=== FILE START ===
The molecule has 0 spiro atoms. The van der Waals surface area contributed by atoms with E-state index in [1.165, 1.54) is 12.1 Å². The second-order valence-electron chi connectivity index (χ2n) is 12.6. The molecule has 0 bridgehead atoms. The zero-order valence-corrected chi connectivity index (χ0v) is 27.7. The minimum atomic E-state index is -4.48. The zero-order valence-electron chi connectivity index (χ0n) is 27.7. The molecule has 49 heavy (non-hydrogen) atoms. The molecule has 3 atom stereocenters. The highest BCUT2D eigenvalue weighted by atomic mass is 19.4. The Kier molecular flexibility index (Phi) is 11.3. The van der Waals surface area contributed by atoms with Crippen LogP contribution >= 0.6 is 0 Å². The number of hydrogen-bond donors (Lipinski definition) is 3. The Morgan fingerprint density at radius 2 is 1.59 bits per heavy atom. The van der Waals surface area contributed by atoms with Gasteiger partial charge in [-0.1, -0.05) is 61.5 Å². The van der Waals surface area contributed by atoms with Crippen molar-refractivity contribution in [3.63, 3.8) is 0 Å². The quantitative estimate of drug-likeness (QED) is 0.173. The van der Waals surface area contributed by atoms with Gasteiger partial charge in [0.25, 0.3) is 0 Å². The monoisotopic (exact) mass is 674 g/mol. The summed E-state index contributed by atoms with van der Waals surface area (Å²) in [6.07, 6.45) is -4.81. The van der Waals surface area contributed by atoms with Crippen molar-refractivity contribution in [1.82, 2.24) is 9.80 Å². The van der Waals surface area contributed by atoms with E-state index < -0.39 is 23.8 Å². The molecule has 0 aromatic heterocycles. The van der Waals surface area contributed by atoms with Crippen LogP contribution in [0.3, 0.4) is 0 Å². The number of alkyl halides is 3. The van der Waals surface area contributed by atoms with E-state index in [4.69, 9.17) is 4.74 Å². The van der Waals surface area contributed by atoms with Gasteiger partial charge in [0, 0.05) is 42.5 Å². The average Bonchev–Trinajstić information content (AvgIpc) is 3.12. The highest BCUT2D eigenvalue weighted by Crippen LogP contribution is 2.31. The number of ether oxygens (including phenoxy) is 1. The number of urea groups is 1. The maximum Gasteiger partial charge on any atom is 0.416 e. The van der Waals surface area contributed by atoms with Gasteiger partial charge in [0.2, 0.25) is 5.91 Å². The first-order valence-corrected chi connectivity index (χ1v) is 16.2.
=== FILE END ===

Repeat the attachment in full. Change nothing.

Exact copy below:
The molecule has 0 spiro atoms. The van der Waals surface area contributed by atoms with E-state index in [1.165, 1.54) is 12.1 Å². The second-order valence-electron chi connectivity index (χ2n) is 12.6. The molecule has 0 bridgehead atoms. The zero-order valence-corrected chi connectivity index (χ0v) is 27.7. The minimum atomic E-state index is -4.48. The zero-order valence-electron chi connectivity index (χ0n) is 27.7. The molecule has 49 heavy (non-hydrogen) atoms. The molecule has 3 atom stereocenters. The highest BCUT2D eigenvalue weighted by atomic mass is 19.4. The Kier molecular flexibility index (Phi) is 11.3. The van der Waals surface area contributed by atoms with Crippen LogP contribution >= 0.6 is 0 Å². The number of hydrogen-bond donors (Lipinski definition) is 3. The Morgan fingerprint density at radius 2 is 1.59 bits per heavy atom. The van der Waals surface area contributed by atoms with Gasteiger partial charge in [-0.1, -0.05) is 61.5 Å². The van der Waals surface area contributed by atoms with Crippen molar-refractivity contribution in [3.63, 3.8) is 0 Å². The quantitative estimate of drug-likeness (QED) is 0.173. The van der Waals surface area contributed by atoms with Gasteiger partial charge in [0.25, 0.3) is 0 Å². The monoisotopic (exact) mass is 674 g/mol. The summed E-state index contributed by atoms with van der Waals surface area (Å²) in [6.07, 6.45) is -4.81. The van der Waals surface area contributed by atoms with Crippen molar-refractivity contribution in [1.82, 2.24) is 9.80 Å². The van der Waals surface area contributed by atoms with E-state index < -0.39 is 23.8 Å². The molecule has 0 aromatic heterocycles. The van der Waals surface area contributed by atoms with Crippen LogP contribution in [0.3, 0.4) is 0 Å². The number of alkyl halides is 3. The van der Waals surface area contributed by atoms with E-state index in [4.69, 9.17) is 4.74 Å². The van der Waals surface area contributed by atoms with Gasteiger partial charge in [0, 0.05) is 42.5 Å². The average Bonchev–Trinajstić information content (AvgIpc) is 3.12. The highest BCUT2D eigenvalue weighted by Crippen LogP contribution is 2.31. The number of ether oxygens (including phenoxy) is 1. The number of urea groups is 1. The maximum Gasteiger partial charge on any atom is 0.416 e. The van der Waals surface area contributed by atoms with Gasteiger partial charge in [0.2, 0.25) is 5.91 Å². The first-order valence-corrected chi connectivity index (χ1v) is 16.2.